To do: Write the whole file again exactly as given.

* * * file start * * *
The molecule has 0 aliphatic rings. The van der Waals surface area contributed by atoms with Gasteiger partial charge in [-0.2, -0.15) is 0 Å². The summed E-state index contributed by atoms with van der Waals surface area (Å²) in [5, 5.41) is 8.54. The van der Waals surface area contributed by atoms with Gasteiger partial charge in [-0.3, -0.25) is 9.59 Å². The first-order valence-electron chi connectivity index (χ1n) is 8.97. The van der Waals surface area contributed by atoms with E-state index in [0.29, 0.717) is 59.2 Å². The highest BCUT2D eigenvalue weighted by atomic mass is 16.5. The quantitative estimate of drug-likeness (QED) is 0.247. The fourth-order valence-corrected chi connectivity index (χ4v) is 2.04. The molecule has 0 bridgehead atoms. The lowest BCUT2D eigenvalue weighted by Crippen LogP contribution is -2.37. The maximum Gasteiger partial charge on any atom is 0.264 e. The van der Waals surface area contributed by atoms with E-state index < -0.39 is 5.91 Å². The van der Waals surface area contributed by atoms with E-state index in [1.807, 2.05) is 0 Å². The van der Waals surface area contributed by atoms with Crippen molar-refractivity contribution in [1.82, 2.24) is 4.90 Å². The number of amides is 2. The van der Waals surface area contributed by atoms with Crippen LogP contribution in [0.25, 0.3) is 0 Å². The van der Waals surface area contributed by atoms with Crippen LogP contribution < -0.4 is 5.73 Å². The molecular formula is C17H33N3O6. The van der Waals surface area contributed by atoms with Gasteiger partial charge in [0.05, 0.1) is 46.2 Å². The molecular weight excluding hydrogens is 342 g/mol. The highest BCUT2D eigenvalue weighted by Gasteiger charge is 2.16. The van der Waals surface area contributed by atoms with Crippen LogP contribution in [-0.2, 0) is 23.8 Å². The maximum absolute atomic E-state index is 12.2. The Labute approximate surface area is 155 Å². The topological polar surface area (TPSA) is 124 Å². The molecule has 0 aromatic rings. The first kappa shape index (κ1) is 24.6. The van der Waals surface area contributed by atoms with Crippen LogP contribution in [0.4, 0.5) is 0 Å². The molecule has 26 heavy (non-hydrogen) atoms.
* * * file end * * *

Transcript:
The molecule has 0 aliphatic rings. The van der Waals surface area contributed by atoms with Gasteiger partial charge in [-0.2, -0.15) is 0 Å². The summed E-state index contributed by atoms with van der Waals surface area (Å²) in [5, 5.41) is 8.54. The van der Waals surface area contributed by atoms with Gasteiger partial charge in [-0.3, -0.25) is 9.59 Å². The first-order valence-electron chi connectivity index (χ1n) is 8.97. The van der Waals surface area contributed by atoms with E-state index in [0.29, 0.717) is 59.2 Å². The highest BCUT2D eigenvalue weighted by atomic mass is 16.5. The quantitative estimate of drug-likeness (QED) is 0.247. The fourth-order valence-corrected chi connectivity index (χ4v) is 2.04. The molecule has 0 bridgehead atoms. The lowest BCUT2D eigenvalue weighted by Crippen LogP contribution is -2.37. The maximum Gasteiger partial charge on any atom is 0.264 e. The van der Waals surface area contributed by atoms with E-state index < -0.39 is 5.91 Å². The van der Waals surface area contributed by atoms with E-state index in [1.807, 2.05) is 0 Å². The van der Waals surface area contributed by atoms with Crippen molar-refractivity contribution in [1.82, 2.24) is 4.90 Å². The number of amides is 2. The van der Waals surface area contributed by atoms with Crippen LogP contribution in [0.25, 0.3) is 0 Å². The van der Waals surface area contributed by atoms with Crippen LogP contribution < -0.4 is 5.73 Å². The molecular formula is C17H33N3O6. The van der Waals surface area contributed by atoms with Gasteiger partial charge in [0.05, 0.1) is 46.2 Å². The molecular weight excluding hydrogens is 342 g/mol. The highest BCUT2D eigenvalue weighted by Gasteiger charge is 2.16. The van der Waals surface area contributed by atoms with Crippen LogP contribution in [-0.2, 0) is 23.8 Å². The maximum absolute atomic E-state index is 12.2. The Labute approximate surface area is 155 Å². The topological polar surface area (TPSA) is 124 Å². The molecule has 0 aromatic rings. The first kappa shape index (κ1) is 24.6. The van der Waals surface area contributed by atoms with Crippen LogP contribution in [0.4, 0.5) is 0 Å². The molecule has 26 heavy (non-hydrogen) atoms.